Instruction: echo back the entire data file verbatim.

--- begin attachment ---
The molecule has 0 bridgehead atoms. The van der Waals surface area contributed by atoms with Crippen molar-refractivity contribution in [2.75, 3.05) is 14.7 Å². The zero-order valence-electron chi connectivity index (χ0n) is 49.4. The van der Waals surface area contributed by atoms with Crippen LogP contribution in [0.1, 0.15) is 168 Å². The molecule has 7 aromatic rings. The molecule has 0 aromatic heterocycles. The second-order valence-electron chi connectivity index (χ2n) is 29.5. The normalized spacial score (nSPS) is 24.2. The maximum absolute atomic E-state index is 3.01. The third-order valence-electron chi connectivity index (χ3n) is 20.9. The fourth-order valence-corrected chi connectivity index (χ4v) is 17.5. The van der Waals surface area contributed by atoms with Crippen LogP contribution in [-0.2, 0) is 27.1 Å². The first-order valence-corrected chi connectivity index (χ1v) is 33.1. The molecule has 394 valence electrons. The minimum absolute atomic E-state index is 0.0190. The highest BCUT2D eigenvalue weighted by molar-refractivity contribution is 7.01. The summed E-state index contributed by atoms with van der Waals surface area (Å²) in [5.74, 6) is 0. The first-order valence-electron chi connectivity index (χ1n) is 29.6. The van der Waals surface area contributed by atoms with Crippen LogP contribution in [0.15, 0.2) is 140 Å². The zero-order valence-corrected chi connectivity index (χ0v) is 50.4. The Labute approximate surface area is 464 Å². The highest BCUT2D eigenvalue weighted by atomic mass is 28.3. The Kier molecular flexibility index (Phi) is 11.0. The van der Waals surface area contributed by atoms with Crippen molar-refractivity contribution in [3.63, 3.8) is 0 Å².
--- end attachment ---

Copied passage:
The molecule has 0 bridgehead atoms. The van der Waals surface area contributed by atoms with Crippen molar-refractivity contribution in [2.75, 3.05) is 14.7 Å². The zero-order valence-electron chi connectivity index (χ0n) is 49.4. The van der Waals surface area contributed by atoms with Crippen LogP contribution in [0.1, 0.15) is 168 Å². The molecule has 7 aromatic rings. The molecule has 0 aromatic heterocycles. The second-order valence-electron chi connectivity index (χ2n) is 29.5. The normalized spacial score (nSPS) is 24.2. The maximum absolute atomic E-state index is 3.01. The third-order valence-electron chi connectivity index (χ3n) is 20.9. The fourth-order valence-corrected chi connectivity index (χ4v) is 17.5. The van der Waals surface area contributed by atoms with Crippen LogP contribution in [-0.2, 0) is 27.1 Å². The first-order valence-corrected chi connectivity index (χ1v) is 33.1. The molecule has 394 valence electrons. The minimum absolute atomic E-state index is 0.0190. The highest BCUT2D eigenvalue weighted by molar-refractivity contribution is 7.01. The summed E-state index contributed by atoms with van der Waals surface area (Å²) in [5.74, 6) is 0. The first-order valence-electron chi connectivity index (χ1n) is 29.6. The van der Waals surface area contributed by atoms with Crippen LogP contribution in [0.15, 0.2) is 140 Å². The zero-order valence-corrected chi connectivity index (χ0v) is 50.4. The Labute approximate surface area is 464 Å². The highest BCUT2D eigenvalue weighted by atomic mass is 28.3. The Kier molecular flexibility index (Phi) is 11.0. The van der Waals surface area contributed by atoms with Crippen molar-refractivity contribution in [3.63, 3.8) is 0 Å².